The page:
2020 vision: Make your productivity soar
Many workplaces have evolved into cultures that not only encourage multitasking, but demand it based on the workload, resources and time-sensitive demands.
Whether you pride yourself on your multitasking abilities or feel like you’re always operating at a pace that requires your head to be in multiple places at once, numerous studies suggest that days filled with distraction tend to make you less productive and less fulfilled by the work you do. Worst still, it can lead to burnout.
Control what you can
In one study on workplace distraction, workers changed tasks every three minutes and 45 seconds on average—and half of those distractions were self-imposed. When task-switching involves two completely unrelated tasks, researchers found it can take a person as long as 23 minutes to regain the lost focus.
There will always be the occasional phone call you must take or meeting you must rush off to, but there are plenty of interruptions you can eliminate by simply removing them from your workday. If you keep your personal phone near your computer as a matter of habit, put it in your desk drawer or turn it off completely.
Check it only during predetermined time blocks. If you’re constantly getting “pinged” by peers and those you manage via your company’s instant message app, close the chat window completely when you don’t want to be interrupted. If the issue is truly urgent, people will find a way to reach you!
Schedule your work based on your attention cycles
If you know your focus is at a peak in the morning, schedule tasks that require your full attention during that time and remove all distractions.
Save those tasks that require less brain power—like update calls with working groups—for other parts of the day. Spend a week observing your own behavior to see what types of distractions are most problematic for you and note when they happen most.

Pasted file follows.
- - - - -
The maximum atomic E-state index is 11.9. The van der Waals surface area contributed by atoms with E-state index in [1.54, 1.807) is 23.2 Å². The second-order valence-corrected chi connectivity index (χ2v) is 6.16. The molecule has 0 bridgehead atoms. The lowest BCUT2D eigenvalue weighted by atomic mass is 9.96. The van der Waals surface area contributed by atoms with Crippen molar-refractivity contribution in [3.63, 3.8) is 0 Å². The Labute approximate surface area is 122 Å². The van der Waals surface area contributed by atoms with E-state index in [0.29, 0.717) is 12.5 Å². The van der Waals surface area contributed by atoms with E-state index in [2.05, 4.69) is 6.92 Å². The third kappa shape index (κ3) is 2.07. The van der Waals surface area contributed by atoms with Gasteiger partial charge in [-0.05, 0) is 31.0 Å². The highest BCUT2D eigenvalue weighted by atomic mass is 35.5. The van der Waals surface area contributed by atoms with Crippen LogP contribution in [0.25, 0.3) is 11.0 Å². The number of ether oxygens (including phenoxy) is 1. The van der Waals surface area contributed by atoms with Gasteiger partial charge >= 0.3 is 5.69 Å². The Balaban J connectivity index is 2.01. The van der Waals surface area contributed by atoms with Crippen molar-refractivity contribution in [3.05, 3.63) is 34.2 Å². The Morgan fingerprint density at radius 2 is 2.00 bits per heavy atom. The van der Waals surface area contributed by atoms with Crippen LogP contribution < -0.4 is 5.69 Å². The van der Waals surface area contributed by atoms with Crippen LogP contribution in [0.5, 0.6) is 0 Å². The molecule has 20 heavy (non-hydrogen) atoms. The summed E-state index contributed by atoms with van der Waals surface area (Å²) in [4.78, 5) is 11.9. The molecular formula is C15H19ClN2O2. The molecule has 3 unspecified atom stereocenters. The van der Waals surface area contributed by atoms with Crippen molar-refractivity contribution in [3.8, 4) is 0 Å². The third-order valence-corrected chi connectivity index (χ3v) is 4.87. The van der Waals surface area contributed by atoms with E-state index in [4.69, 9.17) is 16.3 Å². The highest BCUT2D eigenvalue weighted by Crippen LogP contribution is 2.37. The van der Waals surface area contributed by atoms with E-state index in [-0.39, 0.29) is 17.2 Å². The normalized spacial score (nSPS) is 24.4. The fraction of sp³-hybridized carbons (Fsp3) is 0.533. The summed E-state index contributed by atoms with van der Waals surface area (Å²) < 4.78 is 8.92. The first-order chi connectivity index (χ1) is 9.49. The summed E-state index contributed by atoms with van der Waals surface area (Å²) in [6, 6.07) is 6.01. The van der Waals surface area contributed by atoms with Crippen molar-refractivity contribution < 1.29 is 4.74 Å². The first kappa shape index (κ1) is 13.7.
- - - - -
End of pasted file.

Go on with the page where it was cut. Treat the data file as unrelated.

If you notice that you tend to check email every few minutes while creating those weekly decks you present to leadership, start by simply removing the stimuli.
No improvement? Start playing with other variables—like when you sit down to the work, what happened before you sat down to begin it, and where you were.
Be willing to make adjustments to your day based on your findings, in the name of being a more productive and satisfied manager.
If it’s easier to complete your deck at home instead of the office, plan a day where you’ll leave the office early and do the work at home. In all likelihood, you’ll produce better work in a shorter amount of time—and you’ll be happier doing it!
Notice where your habitual distractions are a reward
Distractions you repeatedly create again and again usually have some kind of emotional pay off.
In turn, they become habits—whether you realize it or not. If you’re in the habit of glancing at every text you receive while you’re supposed to be working on that big report, there’s a reason: It feels rewarding to you in some way.
Judson Brewer, author of The Craving Mind, explains that when you spend time digging into how your habitual and repeated distractions actually make you feel, you’re aware and empowered to break the connection. Get honest about what the behavior really feels like.
Does texting relieve your stress and help you move further ahead in your work—or does it really make you more anxious when you leave the office knowing you’re not anywhere near finishing the report? Write your answers down and be as specific possible. Hang your responses on your computer or a wall near it so you remember what actually happens when you fall into the rewarding distraction trap.
Over time you can start consciously breaking these habits and be more productive—without working any harder.